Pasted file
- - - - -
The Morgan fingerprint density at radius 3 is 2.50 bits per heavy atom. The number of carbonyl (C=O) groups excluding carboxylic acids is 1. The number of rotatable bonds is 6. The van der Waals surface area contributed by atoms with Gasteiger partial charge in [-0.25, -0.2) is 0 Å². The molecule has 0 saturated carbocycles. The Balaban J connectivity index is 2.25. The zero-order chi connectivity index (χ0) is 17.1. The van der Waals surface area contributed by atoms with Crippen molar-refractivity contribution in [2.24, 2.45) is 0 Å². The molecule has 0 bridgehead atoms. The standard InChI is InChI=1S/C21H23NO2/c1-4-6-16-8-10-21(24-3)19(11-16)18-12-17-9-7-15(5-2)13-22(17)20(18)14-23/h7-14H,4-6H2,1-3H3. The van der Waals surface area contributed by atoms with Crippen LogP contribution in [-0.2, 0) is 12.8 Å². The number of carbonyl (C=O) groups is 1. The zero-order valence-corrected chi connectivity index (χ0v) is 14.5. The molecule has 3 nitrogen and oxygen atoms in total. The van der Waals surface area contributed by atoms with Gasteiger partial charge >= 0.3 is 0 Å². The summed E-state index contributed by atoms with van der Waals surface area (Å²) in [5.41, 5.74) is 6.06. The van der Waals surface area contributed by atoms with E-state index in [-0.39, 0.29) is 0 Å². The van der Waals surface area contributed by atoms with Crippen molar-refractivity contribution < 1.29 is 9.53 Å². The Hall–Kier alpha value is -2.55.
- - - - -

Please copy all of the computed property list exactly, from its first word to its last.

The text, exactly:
The Morgan fingerprint density at radius 3 is 2.50 bits per heavy atom. The number of carbonyl (C=O) groups excluding carboxylic acids is 1. The number of rotatable bonds is 6. The van der Waals surface area contributed by atoms with Gasteiger partial charge in [-0.25, -0.2) is 0 Å². The molecule has 0 saturated carbocycles. The Balaban J connectivity index is 2.25. The zero-order chi connectivity index (χ0) is 17.1. The van der Waals surface area contributed by atoms with Crippen molar-refractivity contribution in [2.24, 2.45) is 0 Å². The molecule has 0 bridgehead atoms. The standard InChI is InChI=1S/C21H23NO2/c1-4-6-16-8-10-21(24-3)19(11-16)18-12-17-9-7-15(5-2)13-22(17)20(18)14-23/h7-14H,4-6H2,1-3H3. The van der Waals surface area contributed by atoms with Crippen LogP contribution in [-0.2, 0) is 12.8 Å². The number of carbonyl (C=O) groups is 1. The zero-order valence-corrected chi connectivity index (χ0v) is 14.5. The molecule has 3 nitrogen and oxygen atoms in total. The van der Waals surface area contributed by atoms with Gasteiger partial charge >= 0.3 is 0 Å². The summed E-state index contributed by atoms with van der Waals surface area (Å²) in [5.41, 5.74) is 6.06. The van der Waals surface area contributed by atoms with E-state index in [-0.39, 0.29) is 0 Å². The van der Waals surface area contributed by atoms with Crippen molar-refractivity contribution < 1.29 is 9.53 Å². The Hall–Kier alpha value is -2.55.